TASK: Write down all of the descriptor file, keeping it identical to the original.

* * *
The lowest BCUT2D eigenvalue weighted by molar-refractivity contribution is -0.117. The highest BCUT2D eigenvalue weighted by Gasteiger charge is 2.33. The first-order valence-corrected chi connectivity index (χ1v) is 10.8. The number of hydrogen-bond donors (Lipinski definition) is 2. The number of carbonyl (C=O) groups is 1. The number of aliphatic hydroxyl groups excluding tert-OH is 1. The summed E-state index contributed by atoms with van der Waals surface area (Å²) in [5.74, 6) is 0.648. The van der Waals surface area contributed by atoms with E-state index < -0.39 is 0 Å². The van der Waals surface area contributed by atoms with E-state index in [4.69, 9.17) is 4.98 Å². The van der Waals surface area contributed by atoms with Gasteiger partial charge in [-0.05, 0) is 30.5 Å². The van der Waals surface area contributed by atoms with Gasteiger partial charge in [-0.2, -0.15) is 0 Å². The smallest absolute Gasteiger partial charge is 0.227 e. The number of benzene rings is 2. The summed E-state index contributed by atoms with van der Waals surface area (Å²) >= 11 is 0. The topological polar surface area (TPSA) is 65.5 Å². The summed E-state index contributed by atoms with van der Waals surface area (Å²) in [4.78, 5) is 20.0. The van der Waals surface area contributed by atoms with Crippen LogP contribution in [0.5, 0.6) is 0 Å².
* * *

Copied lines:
The lowest BCUT2D eigenvalue weighted by molar-refractivity contribution is -0.117. The highest BCUT2D eigenvalue weighted by Gasteiger charge is 2.33. The first-order valence-corrected chi connectivity index (χ1v) is 10.8. The number of hydrogen-bond donors (Lipinski definition) is 2. The number of carbonyl (C=O) groups is 1. The number of aliphatic hydroxyl groups excluding tert-OH is 1. The summed E-state index contributed by atoms with van der Waals surface area (Å²) in [5.74, 6) is 0.648. The van der Waals surface area contributed by atoms with E-state index < -0.39 is 0 Å². The van der Waals surface area contributed by atoms with E-state index in [4.69, 9.17) is 4.98 Å². The van der Waals surface area contributed by atoms with Gasteiger partial charge in [-0.05, 0) is 30.5 Å². The van der Waals surface area contributed by atoms with Gasteiger partial charge in [-0.2, -0.15) is 0 Å². The smallest absolute Gasteiger partial charge is 0.227 e. The number of benzene rings is 2. The summed E-state index contributed by atoms with van der Waals surface area (Å²) >= 11 is 0. The topological polar surface area (TPSA) is 65.5 Å². The summed E-state index contributed by atoms with van der Waals surface area (Å²) in [4.78, 5) is 20.0. The van der Waals surface area contributed by atoms with Crippen LogP contribution in [0.5, 0.6) is 0 Å².